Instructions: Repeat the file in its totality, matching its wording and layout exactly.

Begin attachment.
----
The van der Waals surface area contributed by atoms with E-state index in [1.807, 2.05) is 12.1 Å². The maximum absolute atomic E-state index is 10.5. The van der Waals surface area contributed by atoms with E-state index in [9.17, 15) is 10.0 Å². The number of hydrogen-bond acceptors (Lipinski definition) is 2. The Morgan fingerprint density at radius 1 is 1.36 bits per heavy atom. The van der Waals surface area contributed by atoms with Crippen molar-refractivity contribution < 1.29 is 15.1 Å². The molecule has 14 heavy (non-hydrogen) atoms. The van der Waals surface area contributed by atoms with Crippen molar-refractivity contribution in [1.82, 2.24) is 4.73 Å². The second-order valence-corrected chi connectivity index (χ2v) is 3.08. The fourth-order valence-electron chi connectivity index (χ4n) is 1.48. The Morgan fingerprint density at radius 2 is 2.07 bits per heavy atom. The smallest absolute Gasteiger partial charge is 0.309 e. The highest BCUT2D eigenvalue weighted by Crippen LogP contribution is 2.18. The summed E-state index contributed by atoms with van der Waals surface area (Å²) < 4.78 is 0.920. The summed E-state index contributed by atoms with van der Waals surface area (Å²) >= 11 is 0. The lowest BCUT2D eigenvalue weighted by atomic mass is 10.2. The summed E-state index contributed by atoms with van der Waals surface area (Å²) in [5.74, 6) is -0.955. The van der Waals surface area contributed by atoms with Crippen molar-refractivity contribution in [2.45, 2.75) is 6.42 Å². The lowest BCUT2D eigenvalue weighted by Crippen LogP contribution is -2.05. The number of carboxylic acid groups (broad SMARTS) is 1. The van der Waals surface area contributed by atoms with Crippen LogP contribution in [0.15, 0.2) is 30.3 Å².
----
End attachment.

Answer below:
The van der Waals surface area contributed by atoms with E-state index in [1.807, 2.05) is 12.1 Å². The maximum absolute atomic E-state index is 10.5. The van der Waals surface area contributed by atoms with E-state index in [9.17, 15) is 10.0 Å². The number of hydrogen-bond acceptors (Lipinski definition) is 2. The Morgan fingerprint density at radius 1 is 1.36 bits per heavy atom. The van der Waals surface area contributed by atoms with Crippen molar-refractivity contribution < 1.29 is 15.1 Å². The molecule has 14 heavy (non-hydrogen) atoms. The van der Waals surface area contributed by atoms with Crippen molar-refractivity contribution in [1.82, 2.24) is 4.73 Å². The second-order valence-corrected chi connectivity index (χ2v) is 3.08. The fourth-order valence-electron chi connectivity index (χ4n) is 1.48. The Morgan fingerprint density at radius 2 is 2.07 bits per heavy atom. The smallest absolute Gasteiger partial charge is 0.309 e. The highest BCUT2D eigenvalue weighted by Crippen LogP contribution is 2.18. The summed E-state index contributed by atoms with van der Waals surface area (Å²) < 4.78 is 0.920. The summed E-state index contributed by atoms with van der Waals surface area (Å²) >= 11 is 0. The lowest BCUT2D eigenvalue weighted by atomic mass is 10.2. The summed E-state index contributed by atoms with van der Waals surface area (Å²) in [5.74, 6) is -0.955. The van der Waals surface area contributed by atoms with Crippen molar-refractivity contribution in [2.45, 2.75) is 6.42 Å². The lowest BCUT2D eigenvalue weighted by Crippen LogP contribution is -2.05. The number of carboxylic acid groups (broad SMARTS) is 1. The van der Waals surface area contributed by atoms with Crippen LogP contribution in [0.15, 0.2) is 30.3 Å².